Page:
'My 18 year old stepdaughter still sucks on a dummy. What should I do?'

What did parents, step-parents, and the general population do before they could turn to the World Wide Web for advice on literally any matter that arose? Who knows, and thank goodness we don’t have to worry about it because we have all the answers and opinions right at our fingertips at a moment’s notice.

There is truly no end to strange questions and situations and in most scenarios where the subject matter is a little unusual, you can generally rely on the good folk of the interwebs to give you and yours a right roasting and knock you down a peg or two.

That’s why I was mightily surprised, and actually rather impressed when I read some responses to a stepmother’s plea for ways to get her 18-year-old (yes, that’s years, not months) to stop sucking a dummy to sleep at night.

On this week’s episode of Mamamia Out Loud, the podcast with what women are talking about, Holly Wainwright, Mia Freedman and Jessie Stephens discussed how Elf on the Shelf is everything that’s wrong with modern parenting. Post continues.

If you’re a parent who has used dummies (the bloody miracle, noise-silencing, some-say-speech-delaying and tooth-mangling miracles they are), you’ll be well aware of the judgement and scorn that surrounds the use of these polarising pieces of plastic and rubber. I personally am well-versed in it; having had two children who were completely addicted to theirs until the age of four (the third kid wouldn’t take one, despite my best efforts to force them into his screamy little gob).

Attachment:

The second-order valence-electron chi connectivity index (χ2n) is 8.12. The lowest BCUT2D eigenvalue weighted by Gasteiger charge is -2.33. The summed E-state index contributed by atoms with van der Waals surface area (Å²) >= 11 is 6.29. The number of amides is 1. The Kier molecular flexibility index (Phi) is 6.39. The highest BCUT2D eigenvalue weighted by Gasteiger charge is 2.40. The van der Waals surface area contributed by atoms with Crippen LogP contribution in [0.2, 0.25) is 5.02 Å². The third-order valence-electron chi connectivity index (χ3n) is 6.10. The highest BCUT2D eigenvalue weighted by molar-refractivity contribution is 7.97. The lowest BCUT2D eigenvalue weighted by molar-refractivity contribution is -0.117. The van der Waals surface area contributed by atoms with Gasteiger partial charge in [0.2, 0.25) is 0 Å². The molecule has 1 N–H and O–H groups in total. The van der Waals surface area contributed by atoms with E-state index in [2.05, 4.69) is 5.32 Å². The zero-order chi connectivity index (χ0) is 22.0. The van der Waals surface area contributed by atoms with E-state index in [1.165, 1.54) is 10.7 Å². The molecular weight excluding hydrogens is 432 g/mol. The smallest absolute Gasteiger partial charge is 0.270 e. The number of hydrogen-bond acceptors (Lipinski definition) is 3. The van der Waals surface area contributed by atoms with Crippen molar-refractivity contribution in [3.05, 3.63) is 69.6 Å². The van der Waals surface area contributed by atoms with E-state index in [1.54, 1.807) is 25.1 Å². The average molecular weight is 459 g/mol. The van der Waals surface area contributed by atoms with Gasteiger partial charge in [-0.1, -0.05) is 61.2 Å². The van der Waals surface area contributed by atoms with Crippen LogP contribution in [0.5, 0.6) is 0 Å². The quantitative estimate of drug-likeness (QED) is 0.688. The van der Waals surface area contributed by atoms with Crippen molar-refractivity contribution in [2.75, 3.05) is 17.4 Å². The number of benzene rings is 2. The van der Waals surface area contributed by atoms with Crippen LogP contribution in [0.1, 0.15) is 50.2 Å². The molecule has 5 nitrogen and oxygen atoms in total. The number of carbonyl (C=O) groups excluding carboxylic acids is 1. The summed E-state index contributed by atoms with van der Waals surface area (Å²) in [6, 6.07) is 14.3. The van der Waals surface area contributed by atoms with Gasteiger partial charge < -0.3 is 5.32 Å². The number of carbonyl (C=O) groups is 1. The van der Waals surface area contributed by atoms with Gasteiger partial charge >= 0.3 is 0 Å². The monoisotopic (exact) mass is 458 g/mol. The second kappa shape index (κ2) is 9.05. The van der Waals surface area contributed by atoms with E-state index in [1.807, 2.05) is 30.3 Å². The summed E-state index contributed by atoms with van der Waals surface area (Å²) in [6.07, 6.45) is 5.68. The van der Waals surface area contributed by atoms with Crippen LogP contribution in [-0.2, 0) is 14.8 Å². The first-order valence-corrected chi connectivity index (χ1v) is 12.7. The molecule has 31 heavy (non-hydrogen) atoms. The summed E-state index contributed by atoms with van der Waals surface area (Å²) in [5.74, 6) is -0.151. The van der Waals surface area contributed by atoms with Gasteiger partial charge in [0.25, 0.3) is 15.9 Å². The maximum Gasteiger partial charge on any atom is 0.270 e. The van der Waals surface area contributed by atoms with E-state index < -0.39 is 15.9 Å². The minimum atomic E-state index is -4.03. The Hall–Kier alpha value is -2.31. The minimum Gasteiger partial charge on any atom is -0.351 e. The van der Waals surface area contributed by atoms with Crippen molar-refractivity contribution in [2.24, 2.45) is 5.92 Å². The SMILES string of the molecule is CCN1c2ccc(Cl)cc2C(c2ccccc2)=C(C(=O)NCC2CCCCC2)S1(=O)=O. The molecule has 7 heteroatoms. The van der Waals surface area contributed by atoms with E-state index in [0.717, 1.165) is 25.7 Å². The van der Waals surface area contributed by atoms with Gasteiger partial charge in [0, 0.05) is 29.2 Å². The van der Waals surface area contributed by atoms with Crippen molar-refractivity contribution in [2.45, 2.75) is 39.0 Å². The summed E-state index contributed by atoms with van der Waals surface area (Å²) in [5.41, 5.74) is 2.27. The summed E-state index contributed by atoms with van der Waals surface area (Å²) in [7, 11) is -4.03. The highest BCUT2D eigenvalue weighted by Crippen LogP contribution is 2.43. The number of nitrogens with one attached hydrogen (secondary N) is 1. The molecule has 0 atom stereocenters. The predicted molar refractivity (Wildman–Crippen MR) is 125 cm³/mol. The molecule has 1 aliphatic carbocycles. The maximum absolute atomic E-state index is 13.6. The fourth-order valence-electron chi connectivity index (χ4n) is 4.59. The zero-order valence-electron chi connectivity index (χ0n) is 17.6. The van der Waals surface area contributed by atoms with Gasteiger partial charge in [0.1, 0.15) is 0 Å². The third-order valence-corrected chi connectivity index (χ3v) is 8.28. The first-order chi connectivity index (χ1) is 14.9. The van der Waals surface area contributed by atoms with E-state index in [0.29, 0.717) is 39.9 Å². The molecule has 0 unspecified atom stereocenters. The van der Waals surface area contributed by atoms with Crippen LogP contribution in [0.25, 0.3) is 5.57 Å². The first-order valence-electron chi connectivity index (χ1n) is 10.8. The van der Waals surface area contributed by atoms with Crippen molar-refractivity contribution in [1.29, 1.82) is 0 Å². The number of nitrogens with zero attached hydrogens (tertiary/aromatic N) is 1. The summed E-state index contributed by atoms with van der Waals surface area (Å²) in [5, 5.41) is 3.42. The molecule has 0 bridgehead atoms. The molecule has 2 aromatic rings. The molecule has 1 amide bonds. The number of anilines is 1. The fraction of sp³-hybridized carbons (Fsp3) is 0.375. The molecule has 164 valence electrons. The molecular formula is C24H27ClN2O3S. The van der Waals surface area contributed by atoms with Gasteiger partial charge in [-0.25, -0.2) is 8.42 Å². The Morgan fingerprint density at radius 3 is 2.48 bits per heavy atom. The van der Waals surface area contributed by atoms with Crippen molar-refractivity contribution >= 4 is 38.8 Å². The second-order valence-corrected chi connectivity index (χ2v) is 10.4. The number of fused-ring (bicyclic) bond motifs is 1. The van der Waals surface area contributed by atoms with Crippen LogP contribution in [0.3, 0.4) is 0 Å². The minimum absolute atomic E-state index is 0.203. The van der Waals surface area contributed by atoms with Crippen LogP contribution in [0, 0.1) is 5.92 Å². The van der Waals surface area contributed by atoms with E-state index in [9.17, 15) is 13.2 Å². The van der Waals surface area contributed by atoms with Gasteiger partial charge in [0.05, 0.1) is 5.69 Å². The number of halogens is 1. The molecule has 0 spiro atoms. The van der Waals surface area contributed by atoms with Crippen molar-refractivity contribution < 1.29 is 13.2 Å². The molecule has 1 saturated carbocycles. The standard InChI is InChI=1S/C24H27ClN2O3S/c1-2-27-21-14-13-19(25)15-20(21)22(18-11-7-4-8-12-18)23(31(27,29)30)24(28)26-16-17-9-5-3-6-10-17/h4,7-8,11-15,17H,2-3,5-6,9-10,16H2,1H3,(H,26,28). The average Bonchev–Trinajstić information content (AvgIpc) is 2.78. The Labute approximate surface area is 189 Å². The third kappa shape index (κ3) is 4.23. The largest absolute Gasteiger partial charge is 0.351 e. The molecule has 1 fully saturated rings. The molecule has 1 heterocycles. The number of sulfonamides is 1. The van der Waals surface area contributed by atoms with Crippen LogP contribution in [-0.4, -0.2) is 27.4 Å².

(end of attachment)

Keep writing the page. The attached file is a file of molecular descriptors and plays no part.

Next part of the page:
Anyway, back to the 18-year-old comfort sucker.

“My 18-year-old stepdaughter still sucks on a dummy while she sleeps,” the concerned (and possibly embarrassed) parent wrote on Quora.

“We thought we’d weaned her off it six months ago, but I found another dummy in her bedroom. What can I do?”


I’m going to be completely honest here; I clicked into the thread because I was so ready for the torrent of responses that pondered why in the hell someone who is old enough to marry, vote, and tote a gun in the US of A needed a baby’s pacifier to sleep. I was feeling pretty damn judgemental frankly, but as it turns out, it was I who was to be humbled by the responses.

The vast majority of replies, far from judging the 18-year-old in question, questioned instead why it was any of her step mother’s business how she gets to sleep.

“Anything that can help a person sleep and that doesn’t hurt her or anyone else is fine,” replied Megan Goodson.

“You may not like it or approve of it but are you really going to mess up her sleeping habits because you are uncomfortable?”

Another person said that far from the dummy being the issue, “your over involvement is the most concerning aspect of the question. If she is a neurotypical 18-year-old with no disability, perhaps she should be afforded the dignity and privacy extended to her to allow for her to fall asleep comfortably without worry of judgement.”

Yet others shared their own experiences of being adults who still relied on “childish” comforts such as special blankets, night-lights, and thumb sucking to feel secure and fall asleep.

To round off the argument, many sensible posters pointed out that as far as habits go, sucking on a dummy at night is preferable to drinking, drugs, or smoking, and that it’s time for the original poster to take a step back, respect her step daughter’s privacy and stay the hell out of her room – especially when she’s sleeping.